an exact partition of the fast (hot) and slow (cold) molecules
    and this difference can be used to run Y then some might argue
    that we would have a computation for free situation. The problem
    is that for the hot/cold difference to be exploited to do work
    the entire apparatus would have to be coupled to a heat
    reservoir that would absorb the waste energy generated by the
    work.  Heat Reservoirs are interesting beasts....

    If your computer simulation is acting as Maxwell's demon then you
    don't need a heat reservoir.

     Hi Brent,

        Good point. I stand corrected! But did my remark about
    understanding make any sense to you? I am trying to work out the
    implication of the idea of Boolean algebras as entities capable of
    evolving and interacting as it is a key postulate of the idea that
    I am researching. The Maxwell Demon is just a nice and handy toy
    model of this idea, IMHO. Could the Maxwell Computational Demon
    "understand" what it is doing? We could add the capacity to have a
    self-model as a subroutine and thus a way to gauge its actual
    efficiency against a theoretical standard as a way to implement a
    "choice" mechanism... See
    http://www.youtube.com/watch?v=ehno85yI-sA for a discussion of
    this self-modeling idea.

    The demon makes one tank hot an the other cold so a heat engine
    runs on the difference.

        Yes, the demon would act in a cycle: Compute the simulation to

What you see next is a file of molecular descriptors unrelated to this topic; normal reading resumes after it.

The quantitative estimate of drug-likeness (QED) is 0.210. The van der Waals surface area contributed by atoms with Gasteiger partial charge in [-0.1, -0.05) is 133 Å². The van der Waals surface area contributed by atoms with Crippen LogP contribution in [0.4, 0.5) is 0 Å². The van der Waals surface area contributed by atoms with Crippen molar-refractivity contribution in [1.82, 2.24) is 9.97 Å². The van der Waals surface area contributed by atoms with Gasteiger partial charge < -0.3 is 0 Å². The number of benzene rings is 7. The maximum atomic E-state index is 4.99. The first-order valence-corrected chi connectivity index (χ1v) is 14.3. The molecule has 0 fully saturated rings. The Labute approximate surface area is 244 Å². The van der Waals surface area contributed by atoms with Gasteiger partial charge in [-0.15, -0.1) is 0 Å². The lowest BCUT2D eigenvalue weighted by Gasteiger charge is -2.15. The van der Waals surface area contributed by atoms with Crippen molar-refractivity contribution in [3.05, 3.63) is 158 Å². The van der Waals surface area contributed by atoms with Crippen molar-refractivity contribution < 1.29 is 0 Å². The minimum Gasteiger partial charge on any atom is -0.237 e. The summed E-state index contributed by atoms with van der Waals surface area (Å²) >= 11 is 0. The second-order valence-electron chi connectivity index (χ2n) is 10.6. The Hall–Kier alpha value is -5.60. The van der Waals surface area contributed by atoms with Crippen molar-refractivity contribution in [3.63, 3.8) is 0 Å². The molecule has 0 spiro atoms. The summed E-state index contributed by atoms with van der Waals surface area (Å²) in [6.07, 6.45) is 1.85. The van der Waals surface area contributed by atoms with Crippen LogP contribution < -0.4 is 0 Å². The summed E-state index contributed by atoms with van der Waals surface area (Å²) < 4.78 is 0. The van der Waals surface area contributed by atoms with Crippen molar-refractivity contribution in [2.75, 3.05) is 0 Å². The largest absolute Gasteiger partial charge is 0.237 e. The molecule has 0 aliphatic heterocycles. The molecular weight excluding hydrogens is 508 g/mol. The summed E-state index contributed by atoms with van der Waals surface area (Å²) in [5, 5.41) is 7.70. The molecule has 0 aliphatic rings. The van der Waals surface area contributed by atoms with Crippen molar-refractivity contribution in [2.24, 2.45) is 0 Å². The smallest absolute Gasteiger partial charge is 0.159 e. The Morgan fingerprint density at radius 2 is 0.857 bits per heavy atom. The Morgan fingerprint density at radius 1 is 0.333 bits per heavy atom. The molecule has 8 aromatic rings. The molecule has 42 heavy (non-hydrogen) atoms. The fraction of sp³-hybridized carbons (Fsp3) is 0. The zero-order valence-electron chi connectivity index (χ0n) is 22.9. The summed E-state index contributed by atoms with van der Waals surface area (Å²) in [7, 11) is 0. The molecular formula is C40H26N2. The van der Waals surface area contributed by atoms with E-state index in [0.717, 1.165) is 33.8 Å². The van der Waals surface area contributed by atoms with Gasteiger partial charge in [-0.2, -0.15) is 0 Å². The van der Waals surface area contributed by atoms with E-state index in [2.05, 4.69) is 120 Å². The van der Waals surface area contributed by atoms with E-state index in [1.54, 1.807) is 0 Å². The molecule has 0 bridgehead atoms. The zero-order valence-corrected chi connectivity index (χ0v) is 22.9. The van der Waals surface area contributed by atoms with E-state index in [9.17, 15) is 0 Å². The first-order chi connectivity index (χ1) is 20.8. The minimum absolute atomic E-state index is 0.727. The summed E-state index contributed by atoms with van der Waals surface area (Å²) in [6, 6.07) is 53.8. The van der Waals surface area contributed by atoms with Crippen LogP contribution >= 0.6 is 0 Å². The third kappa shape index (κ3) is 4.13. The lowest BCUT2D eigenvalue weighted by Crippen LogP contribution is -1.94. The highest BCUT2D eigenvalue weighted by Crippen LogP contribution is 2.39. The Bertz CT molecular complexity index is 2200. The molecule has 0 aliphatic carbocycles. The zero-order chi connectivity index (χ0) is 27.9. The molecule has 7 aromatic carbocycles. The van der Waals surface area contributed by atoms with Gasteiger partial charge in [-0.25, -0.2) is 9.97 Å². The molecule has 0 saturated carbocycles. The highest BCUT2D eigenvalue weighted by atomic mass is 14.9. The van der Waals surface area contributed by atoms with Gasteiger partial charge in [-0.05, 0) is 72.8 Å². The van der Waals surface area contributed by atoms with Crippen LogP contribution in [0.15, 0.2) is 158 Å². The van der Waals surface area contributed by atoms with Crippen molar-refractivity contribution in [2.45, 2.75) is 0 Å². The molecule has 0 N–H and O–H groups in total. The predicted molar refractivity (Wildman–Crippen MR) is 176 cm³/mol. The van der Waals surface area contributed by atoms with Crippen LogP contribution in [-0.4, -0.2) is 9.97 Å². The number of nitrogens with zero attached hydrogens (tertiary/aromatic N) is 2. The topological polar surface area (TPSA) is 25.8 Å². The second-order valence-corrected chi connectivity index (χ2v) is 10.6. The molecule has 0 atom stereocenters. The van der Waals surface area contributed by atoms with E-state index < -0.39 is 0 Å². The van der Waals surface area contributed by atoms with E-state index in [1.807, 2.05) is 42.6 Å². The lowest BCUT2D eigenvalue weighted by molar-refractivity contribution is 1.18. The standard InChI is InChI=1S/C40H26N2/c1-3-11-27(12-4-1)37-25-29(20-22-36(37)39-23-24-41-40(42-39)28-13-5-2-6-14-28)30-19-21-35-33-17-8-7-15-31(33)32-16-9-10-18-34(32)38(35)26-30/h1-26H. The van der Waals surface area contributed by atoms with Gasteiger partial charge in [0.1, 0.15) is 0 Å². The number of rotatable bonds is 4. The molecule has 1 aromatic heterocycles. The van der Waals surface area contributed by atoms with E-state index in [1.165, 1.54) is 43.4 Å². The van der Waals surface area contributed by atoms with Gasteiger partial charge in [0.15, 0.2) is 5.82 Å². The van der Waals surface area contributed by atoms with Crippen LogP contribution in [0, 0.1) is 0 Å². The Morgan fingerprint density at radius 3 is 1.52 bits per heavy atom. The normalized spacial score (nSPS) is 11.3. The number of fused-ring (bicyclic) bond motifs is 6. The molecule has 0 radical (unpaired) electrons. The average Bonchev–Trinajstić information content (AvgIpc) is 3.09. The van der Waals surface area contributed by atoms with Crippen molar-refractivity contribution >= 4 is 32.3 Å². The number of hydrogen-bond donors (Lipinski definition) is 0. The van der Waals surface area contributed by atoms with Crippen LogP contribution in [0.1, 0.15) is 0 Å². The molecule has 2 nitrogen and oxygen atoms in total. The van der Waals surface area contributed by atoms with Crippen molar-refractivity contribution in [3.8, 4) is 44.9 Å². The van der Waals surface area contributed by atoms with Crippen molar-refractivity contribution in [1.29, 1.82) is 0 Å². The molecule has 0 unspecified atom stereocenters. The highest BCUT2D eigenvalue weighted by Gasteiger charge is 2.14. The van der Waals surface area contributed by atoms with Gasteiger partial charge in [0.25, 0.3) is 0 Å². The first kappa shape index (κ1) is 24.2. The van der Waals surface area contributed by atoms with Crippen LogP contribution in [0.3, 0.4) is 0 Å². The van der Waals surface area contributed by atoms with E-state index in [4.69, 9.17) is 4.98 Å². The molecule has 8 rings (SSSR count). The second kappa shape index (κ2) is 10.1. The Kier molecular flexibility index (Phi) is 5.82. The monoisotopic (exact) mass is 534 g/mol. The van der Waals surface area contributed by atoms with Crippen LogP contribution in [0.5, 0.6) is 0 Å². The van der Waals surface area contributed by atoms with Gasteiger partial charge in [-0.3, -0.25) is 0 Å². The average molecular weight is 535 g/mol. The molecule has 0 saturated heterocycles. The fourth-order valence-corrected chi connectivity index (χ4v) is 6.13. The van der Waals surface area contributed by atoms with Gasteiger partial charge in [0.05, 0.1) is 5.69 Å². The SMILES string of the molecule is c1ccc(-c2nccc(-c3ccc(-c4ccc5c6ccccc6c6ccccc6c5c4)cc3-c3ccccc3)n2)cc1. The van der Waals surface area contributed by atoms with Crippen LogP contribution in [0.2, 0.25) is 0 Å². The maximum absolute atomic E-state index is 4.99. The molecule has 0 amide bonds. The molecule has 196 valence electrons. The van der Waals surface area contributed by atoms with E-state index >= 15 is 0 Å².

operate the valve to segregate the hot from cold and then use the
    heat engine to charge a battery, discharging the difference in
    temperatures. Can this run forever? No, given real world things
    like friction and the wearing out of parts, but in the idea case
    it might seem to be able to run for ever.

    Unfortunately this is impossible because such a simulation would
    require defining the initial state of the particle's position and
    momentum in the two tanks.  This is not available for free. To
    determine it by measurement takes at least as much free energy as
    can be recovered after implementing Maxwell's demon.

        The idea case would shift the initial position/momentum
    question into a synchronization question: how is a measurement
    different from the "inverse" of a simulation? I do not have any
    good words to express my thought here... Let's see where the
    discussion takes us.

    for more on this.

    But if you're doing a calculation once on a given machine it's
    not necessary to erase the result.  In Feynman's paper on quantum
    computing he note this gets around Landauer's limit.  So long as
    the evolution of the computation is unitary no energy need be
    dissipated.  So I don't see how the result is relevant to Bruno's UD.

        The reversibility argument only works if there is sufficient
    black memory to work with such that erasure never is necessary.
    This is just trading off the recource of energy for the resource
    of a read/write medium. Given the wearing out of parts situation,
    could this be dealt with so that it is not a problem for the idea
    case aka no friction, no loss of heat to an external world...

    See also http://www.csupomona.edu/~hsleff/MD-power-time.pdf
    <http://www.csupomona.edu/%7Ehsleff/MD-power-time.pdf> for a nice

        I am trying to met Bruno half-way in his COMP idea... I just
    can't let go of the apparent necessity of actual physical
    implementation, even given that I really like his immaterialist
    hypothesis. It is too much like Leibniz' PEH and its reliance on
    the logically impossible. How is Bruno's idea not a proverbial
    floating castle in the sky?





"Nature, to be commanded, must be obeyed."
~ Francis Bacon